Recently I acquired a great deal of matcha powder and with that came a lot of research and acquired knowledge on how to tell the difference between low quality and high quality matcha, a lot of recipe searches on how to utilize its distinctive flavor and even a few hydrating face mask recipes..
So why all the matcha? My fiancé works for a health, beauty & wellness company and recently they decided to up their matcha game, so we have an abundance of matcha samples from growers all over Asia. Needless to say, we have been doing a lot of taste tests and have adopted some helpful tips about this lovely and beneficial green powder.
So how can you tell if your matcha grade is high quality? Heres a couple of tips for your next tea time.
Lets start with color, high quality matcha is a vibrant shade of green, lower grades will appear almost muddy looking, more on the brownish-green side. This is a result of the amount of shade that it was grown in, matcha that is grown in the shade produces more chlorophyll which in turn gives the tea plants their lovely rich green hue.
The second indicator is texture. It may sound crazy but there was a huge difference with the feel of each matcha power. The lower grades felt coarse and rough but the higher grades, especially some of the ceremonial grades, felt smooth, fine and silky.
Smell. A high quality matcha will have an earthy, sweet aroma. If you go to give your matcha a sniff and you smell nothing, then chances are you got yourself a low quality matcha. Once again, this is all due to the shade growing process. The more exposed the tea plants are to the sun, the more the matcha’s amino acids are depleted and converted into catechins. Once this happens, the natural pleasant aroma dies off.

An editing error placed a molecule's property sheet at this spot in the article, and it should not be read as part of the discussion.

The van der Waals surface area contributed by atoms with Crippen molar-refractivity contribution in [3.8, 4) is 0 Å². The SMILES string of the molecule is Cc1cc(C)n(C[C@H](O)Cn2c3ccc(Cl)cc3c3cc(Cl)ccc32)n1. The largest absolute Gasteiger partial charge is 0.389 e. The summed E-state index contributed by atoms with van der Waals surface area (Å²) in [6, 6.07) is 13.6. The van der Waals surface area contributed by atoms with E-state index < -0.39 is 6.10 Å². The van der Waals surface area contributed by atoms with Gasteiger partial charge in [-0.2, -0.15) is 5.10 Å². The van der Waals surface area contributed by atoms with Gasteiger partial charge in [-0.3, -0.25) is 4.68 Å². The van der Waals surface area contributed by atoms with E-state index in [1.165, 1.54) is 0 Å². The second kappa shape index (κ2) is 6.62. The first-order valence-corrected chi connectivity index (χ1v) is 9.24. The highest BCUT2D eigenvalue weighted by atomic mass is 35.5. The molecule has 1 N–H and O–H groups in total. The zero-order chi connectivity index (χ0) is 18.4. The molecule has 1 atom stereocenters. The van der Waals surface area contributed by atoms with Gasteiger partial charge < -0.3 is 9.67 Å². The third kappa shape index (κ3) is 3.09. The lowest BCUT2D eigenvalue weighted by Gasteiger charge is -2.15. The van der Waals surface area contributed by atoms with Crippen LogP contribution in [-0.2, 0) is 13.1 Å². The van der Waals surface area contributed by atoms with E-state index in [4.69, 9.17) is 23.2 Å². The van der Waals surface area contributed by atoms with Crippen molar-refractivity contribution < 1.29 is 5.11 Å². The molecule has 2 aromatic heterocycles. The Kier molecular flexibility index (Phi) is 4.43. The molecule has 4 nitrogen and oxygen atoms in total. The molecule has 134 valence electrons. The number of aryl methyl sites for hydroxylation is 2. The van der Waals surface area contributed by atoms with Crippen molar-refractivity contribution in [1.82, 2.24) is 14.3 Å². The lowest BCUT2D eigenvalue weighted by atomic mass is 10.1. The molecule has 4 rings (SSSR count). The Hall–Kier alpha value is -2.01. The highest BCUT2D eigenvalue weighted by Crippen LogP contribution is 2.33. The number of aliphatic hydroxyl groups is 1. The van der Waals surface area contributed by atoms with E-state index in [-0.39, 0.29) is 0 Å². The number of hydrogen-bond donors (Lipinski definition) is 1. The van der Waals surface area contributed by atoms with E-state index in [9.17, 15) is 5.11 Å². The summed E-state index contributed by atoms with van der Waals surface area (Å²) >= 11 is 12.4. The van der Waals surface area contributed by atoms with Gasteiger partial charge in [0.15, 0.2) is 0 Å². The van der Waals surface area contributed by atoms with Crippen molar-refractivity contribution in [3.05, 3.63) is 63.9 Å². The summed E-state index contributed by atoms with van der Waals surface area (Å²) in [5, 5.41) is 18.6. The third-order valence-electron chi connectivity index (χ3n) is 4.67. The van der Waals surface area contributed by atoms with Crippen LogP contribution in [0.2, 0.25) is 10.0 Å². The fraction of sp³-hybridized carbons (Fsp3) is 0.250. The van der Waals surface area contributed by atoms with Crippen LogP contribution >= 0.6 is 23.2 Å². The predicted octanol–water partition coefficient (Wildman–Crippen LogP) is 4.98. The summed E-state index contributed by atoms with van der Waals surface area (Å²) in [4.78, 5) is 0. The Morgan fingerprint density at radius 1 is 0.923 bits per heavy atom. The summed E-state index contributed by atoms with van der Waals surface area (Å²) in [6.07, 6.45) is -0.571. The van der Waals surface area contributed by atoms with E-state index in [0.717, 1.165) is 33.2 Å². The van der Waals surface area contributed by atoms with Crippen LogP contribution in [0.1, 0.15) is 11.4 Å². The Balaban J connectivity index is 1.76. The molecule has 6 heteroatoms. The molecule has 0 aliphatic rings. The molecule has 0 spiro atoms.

The taste test. A high quality matcha will have a natural sweetness to it. Why are some sweet and some are not you ask? It’s all due to the environment that its grown in, the more shade, the more sweetness. No shade for you!? Then your matcha will most likely have a bitter flavor profile.
Whisky business. My last tip for identifying good matcha is to do a whisk test. Measure out 1 tsp of water to 8 oz of water in a bowl and whisk vigorously. A good quality matcha will start bubbling and foaming up and will maintain that foamy layer for longer periods of time. The longer your bubbles last, the better. No bubbles in your bowl? or they dissolve a few seconds after you stopped whisking? Then unfortunately that means your matcha just isn’t up to par.